Broadband/Network | ICT4SDG | Infrastructure
May 22, 2020

My message on WTISD 2020: Let’s recommit ourselves to leaving no one behind during and after COVID-19

By Malcolm Johnson, ITU Deputy Secretary-General

*This article has been adapted from remarks I made during the Digital Dialogues session organised by Broadband India Forum on 15th May 2020, to mark World Telecommunication and Information Society Day (WTISD) 2020.

The COVID-19 crisis has illustrated the power and promise of information and communication technologies (ICTs). Never before has there been so much reliance, appreciation and emphasis placed on the important role and capacity of ICTs.

In the 51 years since this day was first celebrated there has never been more reason to do so.

Global networks have shown incredible resilience in the face of the huge increase in demand over the past few months. This would not have been possible had it not been for the dedication and commitment of all the network operators and platform providers who ensure continued access to this necessary lifeline. Congratulations to all of them!

During lockdown, ICTs have given billions of people around the world the ability to continue their work, studies, care of others and remain connected to loved ones. This begs the question, how could we possibly cope with today’s crisis without our technology, and what role will ICTs play in the recovery?

COVID-19 is exacerbating inequality

But not all have been able to benefit. Let’s remember that 3.6 billion people around the world are still not connected to the Internet. The increased awareness of the importance of being connecting brought about by the Covid-19 crisis will I believe make it sooner rather than later that everyone, everywhere is connected. It is now more urgent than ever before that we leverage ICTs to connect everyone everywhere and achieve the United Nations Sustainable Development Goals (SDGs), the theme of this year’s WTISD, and leave no one behind.

ITU open for business

As the UN specialized agency for ICTs, ITU has been working tirelessly with its membership and partners to respond to the pandemic and prepare for recovery, from delivering vital health care messaging to facilitating remote learning and boosting digital connectivity.

In ITU, we have maintained our business with virtual meetings – both internal meetings, and external meetings with our membership of 193 Member States and over 900 sector members – mostly private sector tech companies – including providing meetings with interpretation in six languages. These meetings have been particularly successful and have been very inclusive and efficient in reaching conclusions and decisions quickly.

We are building on the success of the ITU World Radiocommunication Conference 2019 (WRC-19), which luckily was held before this situation developed. WRC-19 has forged pathways for future wireless digital communications that are essential for realising every single one of the SDGs.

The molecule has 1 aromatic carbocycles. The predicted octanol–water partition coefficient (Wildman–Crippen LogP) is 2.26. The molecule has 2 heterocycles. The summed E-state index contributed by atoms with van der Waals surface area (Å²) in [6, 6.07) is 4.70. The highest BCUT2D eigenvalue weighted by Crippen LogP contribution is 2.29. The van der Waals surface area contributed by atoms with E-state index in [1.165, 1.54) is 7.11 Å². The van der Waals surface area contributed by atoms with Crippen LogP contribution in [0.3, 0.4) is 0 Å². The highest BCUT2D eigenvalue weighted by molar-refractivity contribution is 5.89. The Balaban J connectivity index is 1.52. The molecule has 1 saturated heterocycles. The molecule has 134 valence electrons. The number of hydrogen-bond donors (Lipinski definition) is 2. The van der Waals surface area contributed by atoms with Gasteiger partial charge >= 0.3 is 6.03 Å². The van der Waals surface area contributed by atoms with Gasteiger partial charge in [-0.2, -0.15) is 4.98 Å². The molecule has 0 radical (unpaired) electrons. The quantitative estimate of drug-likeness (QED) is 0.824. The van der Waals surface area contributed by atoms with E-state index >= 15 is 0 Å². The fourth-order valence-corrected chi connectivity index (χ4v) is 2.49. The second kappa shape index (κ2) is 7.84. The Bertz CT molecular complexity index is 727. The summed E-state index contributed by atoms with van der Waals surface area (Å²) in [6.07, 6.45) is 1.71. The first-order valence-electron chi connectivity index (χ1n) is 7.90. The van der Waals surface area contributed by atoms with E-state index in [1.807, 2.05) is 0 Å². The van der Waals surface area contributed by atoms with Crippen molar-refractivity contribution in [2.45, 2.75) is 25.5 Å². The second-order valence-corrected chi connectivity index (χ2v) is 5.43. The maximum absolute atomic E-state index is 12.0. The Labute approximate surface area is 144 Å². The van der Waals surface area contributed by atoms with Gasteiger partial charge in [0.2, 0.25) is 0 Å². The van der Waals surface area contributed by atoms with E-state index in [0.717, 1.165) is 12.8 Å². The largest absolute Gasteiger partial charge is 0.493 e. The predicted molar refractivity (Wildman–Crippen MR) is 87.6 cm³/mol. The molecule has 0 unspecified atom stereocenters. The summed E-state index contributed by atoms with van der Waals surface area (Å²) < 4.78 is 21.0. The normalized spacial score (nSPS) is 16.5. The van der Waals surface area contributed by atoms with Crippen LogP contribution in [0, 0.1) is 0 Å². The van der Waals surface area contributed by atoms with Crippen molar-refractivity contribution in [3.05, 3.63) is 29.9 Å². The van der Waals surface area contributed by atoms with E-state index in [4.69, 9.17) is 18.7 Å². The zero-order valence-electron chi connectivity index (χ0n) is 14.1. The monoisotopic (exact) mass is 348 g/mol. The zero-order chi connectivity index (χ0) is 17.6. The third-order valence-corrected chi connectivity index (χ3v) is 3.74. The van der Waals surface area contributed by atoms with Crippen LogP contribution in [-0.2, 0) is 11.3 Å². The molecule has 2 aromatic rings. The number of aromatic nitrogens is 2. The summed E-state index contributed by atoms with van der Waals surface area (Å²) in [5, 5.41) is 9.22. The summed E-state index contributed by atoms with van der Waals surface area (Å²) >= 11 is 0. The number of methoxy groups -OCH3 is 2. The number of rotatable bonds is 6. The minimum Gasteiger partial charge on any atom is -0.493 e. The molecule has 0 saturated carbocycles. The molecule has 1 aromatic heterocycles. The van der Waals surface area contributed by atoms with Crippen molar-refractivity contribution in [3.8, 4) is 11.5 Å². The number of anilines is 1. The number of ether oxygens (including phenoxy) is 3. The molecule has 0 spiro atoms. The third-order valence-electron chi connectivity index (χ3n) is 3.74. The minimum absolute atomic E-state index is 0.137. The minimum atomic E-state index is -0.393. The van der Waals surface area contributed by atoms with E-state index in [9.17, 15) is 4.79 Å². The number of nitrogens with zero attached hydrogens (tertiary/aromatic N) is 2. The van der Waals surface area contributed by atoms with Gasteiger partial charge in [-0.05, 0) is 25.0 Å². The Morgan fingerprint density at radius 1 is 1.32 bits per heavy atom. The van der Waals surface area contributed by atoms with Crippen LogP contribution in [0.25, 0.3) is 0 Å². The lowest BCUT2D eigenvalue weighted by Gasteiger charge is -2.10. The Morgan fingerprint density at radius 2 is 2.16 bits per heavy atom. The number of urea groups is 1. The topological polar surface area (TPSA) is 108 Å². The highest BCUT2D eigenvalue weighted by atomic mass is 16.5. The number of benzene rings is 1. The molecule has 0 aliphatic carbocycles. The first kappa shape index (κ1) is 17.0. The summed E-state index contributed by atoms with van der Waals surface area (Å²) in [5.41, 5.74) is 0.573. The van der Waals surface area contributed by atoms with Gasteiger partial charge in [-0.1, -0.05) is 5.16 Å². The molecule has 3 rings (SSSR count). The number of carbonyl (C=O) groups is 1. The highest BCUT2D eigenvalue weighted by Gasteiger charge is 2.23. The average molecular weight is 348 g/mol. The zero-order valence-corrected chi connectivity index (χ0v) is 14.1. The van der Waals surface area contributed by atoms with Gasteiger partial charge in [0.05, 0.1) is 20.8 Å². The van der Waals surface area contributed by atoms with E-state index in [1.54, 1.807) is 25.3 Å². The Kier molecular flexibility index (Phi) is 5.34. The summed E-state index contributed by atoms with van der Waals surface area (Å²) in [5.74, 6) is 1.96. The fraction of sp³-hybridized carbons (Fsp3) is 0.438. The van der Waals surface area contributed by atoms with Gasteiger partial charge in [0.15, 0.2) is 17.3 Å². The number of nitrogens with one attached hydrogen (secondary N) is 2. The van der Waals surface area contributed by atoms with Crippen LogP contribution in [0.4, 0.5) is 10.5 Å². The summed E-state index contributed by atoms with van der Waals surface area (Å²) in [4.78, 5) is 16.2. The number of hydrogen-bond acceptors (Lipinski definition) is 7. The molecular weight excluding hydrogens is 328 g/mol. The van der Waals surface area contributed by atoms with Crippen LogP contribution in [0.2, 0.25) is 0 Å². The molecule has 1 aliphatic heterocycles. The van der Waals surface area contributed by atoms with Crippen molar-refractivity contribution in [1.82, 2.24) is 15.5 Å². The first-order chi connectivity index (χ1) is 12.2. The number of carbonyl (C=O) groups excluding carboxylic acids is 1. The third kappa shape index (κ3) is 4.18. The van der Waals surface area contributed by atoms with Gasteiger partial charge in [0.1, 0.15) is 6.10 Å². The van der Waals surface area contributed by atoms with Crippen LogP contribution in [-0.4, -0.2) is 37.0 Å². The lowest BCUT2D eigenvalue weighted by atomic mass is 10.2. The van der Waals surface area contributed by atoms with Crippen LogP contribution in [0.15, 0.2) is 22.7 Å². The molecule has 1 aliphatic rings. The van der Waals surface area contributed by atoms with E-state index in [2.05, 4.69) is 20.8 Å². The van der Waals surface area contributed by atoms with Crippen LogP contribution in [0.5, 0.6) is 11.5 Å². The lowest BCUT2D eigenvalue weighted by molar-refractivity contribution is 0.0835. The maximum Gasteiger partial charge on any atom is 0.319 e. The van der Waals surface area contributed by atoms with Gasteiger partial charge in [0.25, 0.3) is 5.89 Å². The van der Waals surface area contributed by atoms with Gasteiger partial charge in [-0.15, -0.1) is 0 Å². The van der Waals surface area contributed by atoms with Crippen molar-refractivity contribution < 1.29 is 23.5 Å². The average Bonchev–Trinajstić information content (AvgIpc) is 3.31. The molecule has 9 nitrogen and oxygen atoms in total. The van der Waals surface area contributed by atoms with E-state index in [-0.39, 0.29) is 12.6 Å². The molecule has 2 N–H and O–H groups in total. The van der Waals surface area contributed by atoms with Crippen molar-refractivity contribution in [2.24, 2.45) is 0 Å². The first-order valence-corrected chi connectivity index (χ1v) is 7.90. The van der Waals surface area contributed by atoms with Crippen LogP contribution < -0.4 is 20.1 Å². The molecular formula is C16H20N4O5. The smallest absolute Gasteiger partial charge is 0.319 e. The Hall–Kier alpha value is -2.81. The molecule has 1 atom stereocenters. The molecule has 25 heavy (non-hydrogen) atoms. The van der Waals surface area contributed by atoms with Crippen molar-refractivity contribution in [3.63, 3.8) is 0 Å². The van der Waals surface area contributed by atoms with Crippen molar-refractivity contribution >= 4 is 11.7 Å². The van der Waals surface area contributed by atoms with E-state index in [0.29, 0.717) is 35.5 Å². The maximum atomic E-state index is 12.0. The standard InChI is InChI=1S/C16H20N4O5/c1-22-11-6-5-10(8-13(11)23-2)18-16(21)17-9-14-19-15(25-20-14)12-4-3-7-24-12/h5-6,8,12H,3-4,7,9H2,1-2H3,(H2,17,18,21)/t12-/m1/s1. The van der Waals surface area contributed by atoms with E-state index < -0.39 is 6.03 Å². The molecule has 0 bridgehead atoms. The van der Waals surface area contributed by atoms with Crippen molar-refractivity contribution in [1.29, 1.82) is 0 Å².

ITU’s Connect 2030 Agenda

ITU’s Connect 2030 Agenda lays out the vision and targets for ITU to help achieve the SDGs and realize ITU’s central mission to connect the world.

We will only accomplish this by all the various stakeholders working together through global coordination, collaboration and cooperation.

We each need to bring our own specific competencies to the table, avoid duplication of effort and pool our resources for the common good.

 

India’s example

India is a leading force in the global digital economy and a key member state of ITU. The country will host the upcoming ITU World Telecommunication Standardization Assembly and a new ITU Area Office in Delhi for South Asia.

India is uniquely placed to deliver on commitments to inclusive and sustainable development. Prime Minister Modi recently spoke about technology-driven systems that fulfil the dreams of the 21st century as one of the five pillars of India’s self-reliance strategy. I saw this in action at the India Mobile World Congress 2019, where new start-ups and innovators showed the huge potential that is in India to fulfil these dreams.

Technology as a force for good for all

Despite the difficulties and challenges the world is now facing, COVID-19 has shown us that digital technologies can help us achieve a more sustainable planet with less pollution and usher in a new way of working – the “new normal” way of life. A way of life which is much more sustainable than the old. The planet, and all of us will hopefully benefit from a reduction in emissions and pollution and a better work/life balance as a result.

ITU is joining hands with India and all our other members to leverage digital technologies to fulfil the dreams of the 21st century, a digital future where no one is left behind and opportunities know no boundaries!

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My message on WTISD 2020: Let’s recommit ourselves to leaving no one behind during and after COVID-19

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